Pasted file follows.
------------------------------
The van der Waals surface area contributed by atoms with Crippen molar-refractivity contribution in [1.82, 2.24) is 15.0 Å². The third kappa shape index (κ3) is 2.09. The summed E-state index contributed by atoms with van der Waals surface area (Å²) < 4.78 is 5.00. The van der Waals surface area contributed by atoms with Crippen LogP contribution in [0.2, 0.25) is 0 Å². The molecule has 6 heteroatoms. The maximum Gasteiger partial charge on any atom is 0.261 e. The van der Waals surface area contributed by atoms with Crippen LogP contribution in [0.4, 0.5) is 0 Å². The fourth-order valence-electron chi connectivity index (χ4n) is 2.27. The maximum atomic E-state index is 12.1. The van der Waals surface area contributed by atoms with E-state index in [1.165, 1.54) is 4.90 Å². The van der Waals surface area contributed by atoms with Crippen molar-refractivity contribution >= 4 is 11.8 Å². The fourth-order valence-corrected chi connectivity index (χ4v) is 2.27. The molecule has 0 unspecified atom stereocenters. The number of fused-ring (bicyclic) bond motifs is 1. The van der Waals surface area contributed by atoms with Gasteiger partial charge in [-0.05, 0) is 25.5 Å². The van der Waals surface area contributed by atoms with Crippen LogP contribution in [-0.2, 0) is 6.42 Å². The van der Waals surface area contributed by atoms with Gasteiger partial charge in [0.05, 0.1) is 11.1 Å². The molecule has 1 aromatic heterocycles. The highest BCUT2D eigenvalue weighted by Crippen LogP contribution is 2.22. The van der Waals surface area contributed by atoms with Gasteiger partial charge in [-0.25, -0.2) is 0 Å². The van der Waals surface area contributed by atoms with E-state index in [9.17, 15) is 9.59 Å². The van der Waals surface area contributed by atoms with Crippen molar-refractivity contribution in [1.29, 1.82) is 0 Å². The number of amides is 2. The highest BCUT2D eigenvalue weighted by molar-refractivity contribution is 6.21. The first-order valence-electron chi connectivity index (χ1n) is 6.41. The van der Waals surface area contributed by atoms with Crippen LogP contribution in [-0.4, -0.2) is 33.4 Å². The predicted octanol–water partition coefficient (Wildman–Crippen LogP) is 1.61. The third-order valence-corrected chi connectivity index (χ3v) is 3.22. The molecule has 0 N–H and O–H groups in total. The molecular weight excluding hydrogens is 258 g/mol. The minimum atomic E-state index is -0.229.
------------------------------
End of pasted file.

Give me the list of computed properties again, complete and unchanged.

The van der Waals surface area contributed by atoms with Crippen molar-refractivity contribution in [1.82, 2.24) is 15.0 Å². The third kappa shape index (κ3) is 2.09. The summed E-state index contributed by atoms with van der Waals surface area (Å²) < 4.78 is 5.00. The van der Waals surface area contributed by atoms with Crippen LogP contribution in [0.2, 0.25) is 0 Å². The molecule has 6 heteroatoms. The maximum Gasteiger partial charge on any atom is 0.261 e. The van der Waals surface area contributed by atoms with Crippen LogP contribution in [0.4, 0.5) is 0 Å². The fourth-order valence-electron chi connectivity index (χ4n) is 2.27. The maximum atomic E-state index is 12.1. The van der Waals surface area contributed by atoms with E-state index in [1.165, 1.54) is 4.90 Å². The van der Waals surface area contributed by atoms with Crippen molar-refractivity contribution >= 4 is 11.8 Å². The fourth-order valence-corrected chi connectivity index (χ4v) is 2.27. The molecule has 0 unspecified atom stereocenters. The number of fused-ring (bicyclic) bond motifs is 1. The van der Waals surface area contributed by atoms with Gasteiger partial charge in [-0.05, 0) is 25.5 Å². The van der Waals surface area contributed by atoms with Crippen LogP contribution in [-0.2, 0) is 6.42 Å². The van der Waals surface area contributed by atoms with Gasteiger partial charge in [0.05, 0.1) is 11.1 Å². The molecule has 1 aromatic heterocycles. The highest BCUT2D eigenvalue weighted by Crippen LogP contribution is 2.22. The van der Waals surface area contributed by atoms with Gasteiger partial charge in [-0.25, -0.2) is 0 Å². The van der Waals surface area contributed by atoms with E-state index in [9.17, 15) is 9.59 Å². The van der Waals surface area contributed by atoms with Crippen molar-refractivity contribution in [1.29, 1.82) is 0 Å². The number of amides is 2. The highest BCUT2D eigenvalue weighted by molar-refractivity contribution is 6.21. The first-order valence-electron chi connectivity index (χ1n) is 6.41. The van der Waals surface area contributed by atoms with Crippen LogP contribution in [-0.4, -0.2) is 33.4 Å². The predicted octanol–water partition coefficient (Wildman–Crippen LogP) is 1.61. The third-order valence-corrected chi connectivity index (χ3v) is 3.22. The molecule has 0 N–H and O–H groups in total. The molecular weight excluding hydrogens is 258 g/mol. The minimum atomic E-state index is -0.229.